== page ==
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The German Marshall Fund of the United States (GMF) is a non-partisan policy organization committed to the idea that the United States and Europe are stronger together. GMF champions the principles of democracy, human rights, and international cooperation, which have served as the bedrock of peace and prosperity since the end of World War II, but are under increasing strain.

GMF works on issues critical to transatlantic interests in the 21st century, including the future of democracy, security and geopolitics, alliances and the rise of China, and technology and innovation. By drawing on and fostering a community of people with diverse life experiences and political perspectives, GMF pursues its mission by driving the policy debate through cutting-edge analysis and convening, fortifying civil society, and cultivating the next generation of leaders on both sides of the Atlantic.

Founded by Guido Goldman (November 4, 1937 – November 30, 2020) in 1972 through a gift from Germany as a tribute to the Marshall Plan, GMF is headquartered in Washington, DC, with offices in Berlin, Brussels, Ankara, Belgrade, Bucharest, Paris, and Warsaw. 

Read more about Guido Goldman's life and legacy here.


A Brief History 

The Brandt Speech 

Willy Brandt

On June 5, 1972, German Chancellor Willy Brandt stood before a crowd in Sanders Theater at Harvard University to deliver a speech marking the anniversary of the Marshall Plan. In many ways, the speech would serve as a European response to U.S. Secretary of State George Marshall, who just twenty-five years earlier proposed the European Recovery Program(ERP) or, more commonly, the Marshall Plan, to address the devastating effects of World War II.

Brandt decided that it was time to shore up ties with the United States. As a permanent memorial to the Marshall Plan, he announced the formation of the German Marshall Fund of the United States. For Brandt, GMF represented the critical need to keep the United States engaged with Europe amid rising world powers and ongoing global challenges.

The announcement was hailed as significant step toward maintaining and strengthening the transatlantic relationship.  

The Road to Harvard 

While Brandt’s speech officially launched the German Marshall Fund of the United States, it was a young academic, Guido Goldman, who laid the groundwork for its inception in both the United States and West Germany.  

Guido GoldmanIn early 1970, Goldman, executive director of West European studies at Harvard University, asked the German government to consider a gift to Harvard on the upcoming 25th anniversary of the Marshall Plan. For the Germans, a gift to the United States to commemorate the Marshall Plan was an attractive idea. Goldman hoped that the gift would take the form of an endowment for West European studies in the amount of $50,000, but to his surprise, Alex Möller, West German minister for finance, indicated that the German government would act only if the gift were significantly larger and designed to create an altogether new organization.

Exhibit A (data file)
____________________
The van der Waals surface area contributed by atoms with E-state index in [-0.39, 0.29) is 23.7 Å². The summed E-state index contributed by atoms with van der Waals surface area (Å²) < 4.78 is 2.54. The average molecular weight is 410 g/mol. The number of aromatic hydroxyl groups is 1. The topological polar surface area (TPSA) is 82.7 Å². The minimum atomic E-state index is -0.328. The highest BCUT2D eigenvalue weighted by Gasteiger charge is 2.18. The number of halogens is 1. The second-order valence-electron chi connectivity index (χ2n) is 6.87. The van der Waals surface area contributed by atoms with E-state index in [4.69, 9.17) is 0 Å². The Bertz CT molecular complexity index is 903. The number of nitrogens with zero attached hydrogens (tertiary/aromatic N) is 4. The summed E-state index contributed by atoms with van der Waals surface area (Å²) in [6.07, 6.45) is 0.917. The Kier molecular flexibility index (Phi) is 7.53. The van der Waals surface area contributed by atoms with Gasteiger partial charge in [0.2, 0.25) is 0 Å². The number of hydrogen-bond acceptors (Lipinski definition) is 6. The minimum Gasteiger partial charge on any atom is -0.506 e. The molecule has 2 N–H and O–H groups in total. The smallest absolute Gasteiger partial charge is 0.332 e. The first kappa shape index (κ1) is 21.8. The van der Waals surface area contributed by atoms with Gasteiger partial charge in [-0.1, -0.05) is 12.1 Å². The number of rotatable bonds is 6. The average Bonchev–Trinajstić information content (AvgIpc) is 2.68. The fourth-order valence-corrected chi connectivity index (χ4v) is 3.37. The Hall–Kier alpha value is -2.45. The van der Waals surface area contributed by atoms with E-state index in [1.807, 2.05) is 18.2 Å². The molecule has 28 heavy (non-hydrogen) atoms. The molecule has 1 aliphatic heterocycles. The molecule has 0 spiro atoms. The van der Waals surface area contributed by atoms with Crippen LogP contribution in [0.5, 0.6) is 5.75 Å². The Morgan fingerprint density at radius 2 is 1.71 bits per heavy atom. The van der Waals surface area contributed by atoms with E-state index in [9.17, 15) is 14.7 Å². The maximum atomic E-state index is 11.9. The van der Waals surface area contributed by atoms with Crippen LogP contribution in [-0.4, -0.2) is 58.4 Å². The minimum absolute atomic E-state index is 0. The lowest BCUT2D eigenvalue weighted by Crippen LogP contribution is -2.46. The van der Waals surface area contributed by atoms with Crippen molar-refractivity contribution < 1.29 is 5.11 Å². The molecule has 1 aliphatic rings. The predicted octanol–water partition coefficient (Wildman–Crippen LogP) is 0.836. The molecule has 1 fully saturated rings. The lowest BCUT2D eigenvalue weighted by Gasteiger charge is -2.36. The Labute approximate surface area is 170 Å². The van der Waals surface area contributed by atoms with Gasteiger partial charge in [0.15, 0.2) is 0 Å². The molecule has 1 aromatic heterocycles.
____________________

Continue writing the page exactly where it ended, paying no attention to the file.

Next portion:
During the winter of 1971, Möller paid two visits to the United States to inform leading U.S. government officials of the developing plans for the organization. By June 1972, the German Bundestag passed legislation by unanimous vote of all four parliamentary parties to provide the capital for GMF in the amount of 150 million Deutschmarks. 

Adapted from Nicholas Siegel’s “The German Marshall Fund of the United States: A Brief History” 

 
The Marshall Plan 

On June 5, 1947, U.S. Secretary of State George C. Marshall spoke of the distance between Americans and “the troubled areas of the earth,” saying that it was “hard for them to comprehend the plight and consequent reactions of the long-suffering peoples of Europe” to Harvard’s graduating class on the steps of the university’s Memorial Church.

Marshall PlanIt had been just over two years since Europe was battered by World War II. The visible destruction and devastation throughout the continent would become the precipice for Marshall’s “unparalleled” proposal to provide economic recovery through the European Recovery Plan (ERP)—better known as the Marshall Plan. “Our policy is directed not against any country or doctrine but against hunger, poverty, desperation, and chaos,” he remarked. The speech, which lasted less than 15 minutes, symbolized a turning point in post-war history.

After receiving unanimous Congressional approval, ERP went into effect in April 1948, providing $13.3 billion in grants and loans, and becoming one of the most successful U.S. government programs.

Adapted from Nicholas Siegel’s “The German Marshall Fund of the United States: A Brief History” 

 

GMF Presidents 

  • Heather A. Conley (Beginning January 2022)
  • Ian Lesser (Interim President, Until December 2021)
  • Karen Donfried (2014-2021) 
  • Craig Kennedy (1996-2014) 
  • Frank E. Loy (1981-1995) 
  • Robert Gerald Livingston (1977-1981) 
  • Benjamin H. Read (1973-1977) 
  • Guido Goldman (Founder, Acting President, 1972-1973)